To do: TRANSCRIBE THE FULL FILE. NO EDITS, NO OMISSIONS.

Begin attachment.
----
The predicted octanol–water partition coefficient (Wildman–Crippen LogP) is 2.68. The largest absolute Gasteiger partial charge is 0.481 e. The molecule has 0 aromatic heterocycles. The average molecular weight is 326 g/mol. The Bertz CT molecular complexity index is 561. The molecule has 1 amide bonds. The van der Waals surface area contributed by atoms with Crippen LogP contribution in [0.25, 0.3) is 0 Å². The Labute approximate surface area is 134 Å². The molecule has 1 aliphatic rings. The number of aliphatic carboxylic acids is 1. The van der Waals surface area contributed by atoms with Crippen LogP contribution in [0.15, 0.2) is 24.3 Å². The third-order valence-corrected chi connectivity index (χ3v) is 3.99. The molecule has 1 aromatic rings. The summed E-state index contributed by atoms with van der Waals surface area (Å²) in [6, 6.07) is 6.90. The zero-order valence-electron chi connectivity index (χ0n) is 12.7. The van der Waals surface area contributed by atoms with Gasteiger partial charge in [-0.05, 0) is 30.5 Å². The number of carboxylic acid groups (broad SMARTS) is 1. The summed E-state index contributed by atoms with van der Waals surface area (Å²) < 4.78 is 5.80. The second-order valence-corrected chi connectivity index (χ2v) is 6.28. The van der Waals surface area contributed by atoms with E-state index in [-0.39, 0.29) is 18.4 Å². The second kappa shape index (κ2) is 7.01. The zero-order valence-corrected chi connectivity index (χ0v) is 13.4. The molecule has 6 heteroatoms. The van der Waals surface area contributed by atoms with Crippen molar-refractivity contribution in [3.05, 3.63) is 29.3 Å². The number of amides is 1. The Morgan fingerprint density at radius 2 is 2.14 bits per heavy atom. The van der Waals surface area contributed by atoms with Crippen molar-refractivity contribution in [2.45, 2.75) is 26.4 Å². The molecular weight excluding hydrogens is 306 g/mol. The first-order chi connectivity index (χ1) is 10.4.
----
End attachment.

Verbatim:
The predicted octanol–water partition coefficient (Wildman–Crippen LogP) is 2.68. The largest absolute Gasteiger partial charge is 0.481 e. The molecule has 0 aromatic heterocycles. The average molecular weight is 326 g/mol. The Bertz CT molecular complexity index is 561. The molecule has 1 amide bonds. The van der Waals surface area contributed by atoms with Crippen LogP contribution in [0.25, 0.3) is 0 Å². The Labute approximate surface area is 134 Å². The molecule has 1 aliphatic rings. The number of aliphatic carboxylic acids is 1. The van der Waals surface area contributed by atoms with Crippen LogP contribution in [0.15, 0.2) is 24.3 Å². The third-order valence-corrected chi connectivity index (χ3v) is 3.99. The molecule has 1 aromatic rings. The summed E-state index contributed by atoms with van der Waals surface area (Å²) in [6, 6.07) is 6.90. The zero-order valence-electron chi connectivity index (χ0n) is 12.7. The van der Waals surface area contributed by atoms with Gasteiger partial charge in [-0.05, 0) is 30.5 Å². The number of carboxylic acid groups (broad SMARTS) is 1. The summed E-state index contributed by atoms with van der Waals surface area (Å²) < 4.78 is 5.80. The second-order valence-corrected chi connectivity index (χ2v) is 6.28. The van der Waals surface area contributed by atoms with E-state index in [-0.39, 0.29) is 18.4 Å². The second kappa shape index (κ2) is 7.01. The zero-order valence-corrected chi connectivity index (χ0v) is 13.4. The molecule has 6 heteroatoms. The van der Waals surface area contributed by atoms with Crippen molar-refractivity contribution in [3.05, 3.63) is 29.3 Å². The number of amides is 1. The Morgan fingerprint density at radius 2 is 2.14 bits per heavy atom. The van der Waals surface area contributed by atoms with Crippen molar-refractivity contribution in [2.45, 2.75) is 26.4 Å². The molecular weight excluding hydrogens is 306 g/mol. The first-order chi connectivity index (χ1) is 10.4.